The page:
Currently, Andrés Ramiro Naranjo Pardo appears on social networks as a retired worker from the Petróleos Mexicanos company. And now he guarantees through social networks the crossing to the United States through the Mexicali Centro port of entry, in Baja California, a border state with the United States. He even promises to take the migrants “to the door of your house in Miami or whatever city ​​in the United States where your relatives live.”

For years, Cubans in their desperation to leave the Island, have been victims of scams, extortion, kidnapping and even rape. In October 2021, this newspaper received the testimony of several migrants who were victims of rape during their journey through Darien. Ana, a 45-year-old Cuban told Doctors Without Borders her bitter experience. She, along with other migrants, were threatened with guns. The women were not searched, they were taken directly to the top of the slope and raped.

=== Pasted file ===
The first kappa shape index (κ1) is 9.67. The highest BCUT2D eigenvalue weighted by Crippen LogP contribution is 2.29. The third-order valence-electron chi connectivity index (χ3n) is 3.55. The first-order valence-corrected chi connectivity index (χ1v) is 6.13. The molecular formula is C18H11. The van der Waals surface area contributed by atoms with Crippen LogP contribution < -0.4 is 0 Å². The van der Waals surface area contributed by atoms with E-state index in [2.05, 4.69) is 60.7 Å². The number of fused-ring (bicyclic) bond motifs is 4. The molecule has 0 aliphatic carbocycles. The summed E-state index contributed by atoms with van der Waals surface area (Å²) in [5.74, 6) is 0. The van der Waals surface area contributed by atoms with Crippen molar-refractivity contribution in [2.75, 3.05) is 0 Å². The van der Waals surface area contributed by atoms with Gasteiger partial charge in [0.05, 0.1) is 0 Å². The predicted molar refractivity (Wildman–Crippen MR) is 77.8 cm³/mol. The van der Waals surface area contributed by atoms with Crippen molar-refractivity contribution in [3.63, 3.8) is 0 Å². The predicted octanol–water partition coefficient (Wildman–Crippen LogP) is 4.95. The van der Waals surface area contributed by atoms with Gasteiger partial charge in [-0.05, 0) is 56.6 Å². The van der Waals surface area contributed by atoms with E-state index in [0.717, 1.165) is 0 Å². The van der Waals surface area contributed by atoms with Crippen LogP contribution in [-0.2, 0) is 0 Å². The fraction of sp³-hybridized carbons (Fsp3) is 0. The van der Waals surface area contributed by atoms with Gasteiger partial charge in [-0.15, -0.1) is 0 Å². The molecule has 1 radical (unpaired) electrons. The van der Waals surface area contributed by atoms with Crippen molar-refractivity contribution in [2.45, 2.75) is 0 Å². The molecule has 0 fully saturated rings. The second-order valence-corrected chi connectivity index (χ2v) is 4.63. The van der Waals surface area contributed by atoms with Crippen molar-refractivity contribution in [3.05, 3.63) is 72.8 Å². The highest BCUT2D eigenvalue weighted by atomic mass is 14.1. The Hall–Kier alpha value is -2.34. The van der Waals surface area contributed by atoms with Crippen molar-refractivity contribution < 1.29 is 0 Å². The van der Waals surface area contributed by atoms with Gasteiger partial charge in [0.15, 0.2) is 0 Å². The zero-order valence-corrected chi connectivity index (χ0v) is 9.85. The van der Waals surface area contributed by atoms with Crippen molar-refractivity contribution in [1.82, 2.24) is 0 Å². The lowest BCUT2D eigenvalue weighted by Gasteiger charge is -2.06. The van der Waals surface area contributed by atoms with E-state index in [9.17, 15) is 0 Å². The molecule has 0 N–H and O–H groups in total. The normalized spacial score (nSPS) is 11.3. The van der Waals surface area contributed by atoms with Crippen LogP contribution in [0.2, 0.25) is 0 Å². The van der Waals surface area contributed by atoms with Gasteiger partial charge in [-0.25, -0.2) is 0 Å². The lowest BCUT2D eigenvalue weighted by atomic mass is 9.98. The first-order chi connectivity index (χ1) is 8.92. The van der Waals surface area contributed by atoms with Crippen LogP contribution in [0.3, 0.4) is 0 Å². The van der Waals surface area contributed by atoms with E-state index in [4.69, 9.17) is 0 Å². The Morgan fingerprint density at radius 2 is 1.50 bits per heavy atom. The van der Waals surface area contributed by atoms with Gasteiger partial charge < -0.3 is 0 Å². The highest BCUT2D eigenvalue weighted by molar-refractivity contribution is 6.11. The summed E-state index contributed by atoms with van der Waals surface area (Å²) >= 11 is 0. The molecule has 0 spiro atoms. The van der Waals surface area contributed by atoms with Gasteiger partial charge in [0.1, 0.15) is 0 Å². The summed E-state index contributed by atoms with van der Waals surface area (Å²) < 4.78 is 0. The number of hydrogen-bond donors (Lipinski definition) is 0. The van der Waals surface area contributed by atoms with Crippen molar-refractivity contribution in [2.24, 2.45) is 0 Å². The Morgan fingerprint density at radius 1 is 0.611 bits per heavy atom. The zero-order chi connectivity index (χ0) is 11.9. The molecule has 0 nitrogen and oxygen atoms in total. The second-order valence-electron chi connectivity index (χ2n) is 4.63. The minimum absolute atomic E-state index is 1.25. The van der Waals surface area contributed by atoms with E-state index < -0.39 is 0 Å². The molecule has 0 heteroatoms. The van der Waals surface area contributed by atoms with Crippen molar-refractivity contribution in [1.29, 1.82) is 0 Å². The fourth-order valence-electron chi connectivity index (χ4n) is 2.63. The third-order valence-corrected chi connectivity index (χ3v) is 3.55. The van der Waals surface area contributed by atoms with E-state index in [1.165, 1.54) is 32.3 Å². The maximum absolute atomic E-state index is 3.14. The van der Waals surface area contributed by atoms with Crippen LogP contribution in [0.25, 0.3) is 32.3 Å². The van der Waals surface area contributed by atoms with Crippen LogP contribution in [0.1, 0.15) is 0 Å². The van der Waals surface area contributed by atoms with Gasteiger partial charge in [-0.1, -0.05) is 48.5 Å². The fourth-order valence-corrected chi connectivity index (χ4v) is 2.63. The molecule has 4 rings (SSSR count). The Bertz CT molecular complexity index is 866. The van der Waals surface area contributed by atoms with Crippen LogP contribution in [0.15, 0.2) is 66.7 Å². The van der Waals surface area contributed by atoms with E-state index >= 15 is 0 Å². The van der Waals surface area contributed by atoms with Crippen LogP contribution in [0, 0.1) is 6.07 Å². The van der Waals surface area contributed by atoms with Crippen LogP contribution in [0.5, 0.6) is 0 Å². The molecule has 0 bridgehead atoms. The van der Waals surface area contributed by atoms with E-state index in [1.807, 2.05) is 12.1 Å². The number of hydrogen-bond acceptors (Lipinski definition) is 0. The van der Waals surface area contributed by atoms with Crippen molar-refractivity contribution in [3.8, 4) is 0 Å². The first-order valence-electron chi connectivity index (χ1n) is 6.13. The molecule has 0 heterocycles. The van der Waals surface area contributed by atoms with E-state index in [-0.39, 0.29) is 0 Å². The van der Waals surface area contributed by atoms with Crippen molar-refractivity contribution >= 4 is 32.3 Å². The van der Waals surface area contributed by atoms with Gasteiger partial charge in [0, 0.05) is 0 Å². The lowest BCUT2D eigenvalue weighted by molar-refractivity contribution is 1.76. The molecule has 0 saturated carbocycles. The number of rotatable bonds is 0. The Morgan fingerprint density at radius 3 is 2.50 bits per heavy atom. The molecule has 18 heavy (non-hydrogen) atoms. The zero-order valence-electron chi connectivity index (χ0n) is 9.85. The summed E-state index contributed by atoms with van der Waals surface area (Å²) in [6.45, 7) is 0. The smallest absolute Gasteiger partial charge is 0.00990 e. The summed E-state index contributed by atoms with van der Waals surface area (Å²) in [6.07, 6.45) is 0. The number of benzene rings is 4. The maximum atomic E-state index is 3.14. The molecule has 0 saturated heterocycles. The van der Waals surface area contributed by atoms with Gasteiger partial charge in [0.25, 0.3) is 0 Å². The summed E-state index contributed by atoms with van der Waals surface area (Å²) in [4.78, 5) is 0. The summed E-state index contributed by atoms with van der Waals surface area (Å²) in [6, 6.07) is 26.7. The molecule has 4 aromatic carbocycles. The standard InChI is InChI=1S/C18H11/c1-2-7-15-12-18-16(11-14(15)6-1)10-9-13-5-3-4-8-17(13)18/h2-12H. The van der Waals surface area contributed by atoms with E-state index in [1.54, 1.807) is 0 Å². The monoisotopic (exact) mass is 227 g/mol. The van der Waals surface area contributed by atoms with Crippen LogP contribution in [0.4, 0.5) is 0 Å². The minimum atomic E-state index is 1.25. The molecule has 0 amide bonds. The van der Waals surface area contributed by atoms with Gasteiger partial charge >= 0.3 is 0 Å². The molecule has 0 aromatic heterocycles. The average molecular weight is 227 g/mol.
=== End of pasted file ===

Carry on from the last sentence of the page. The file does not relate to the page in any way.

*Translator’s note: In this context “parole” means legal entry.

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COLLABORATE WITH OUR WORK: The 14ymedio team is committed to practicing serious journalism that reflects Cuba’s reality in all its depth. Thank you for joining us on this long journey. We invite you to continue supporting us by becoming a member of 14ymedio now. Together we can continue transforming journalism in Cuba.

Cubans Pay up to $4,000 to Cross from Guatemala to the Mexican State of Veracruz

At the Casa del Migrante La Divina Providencia there are currently three Cubans and 39 other migrants. (Facebook)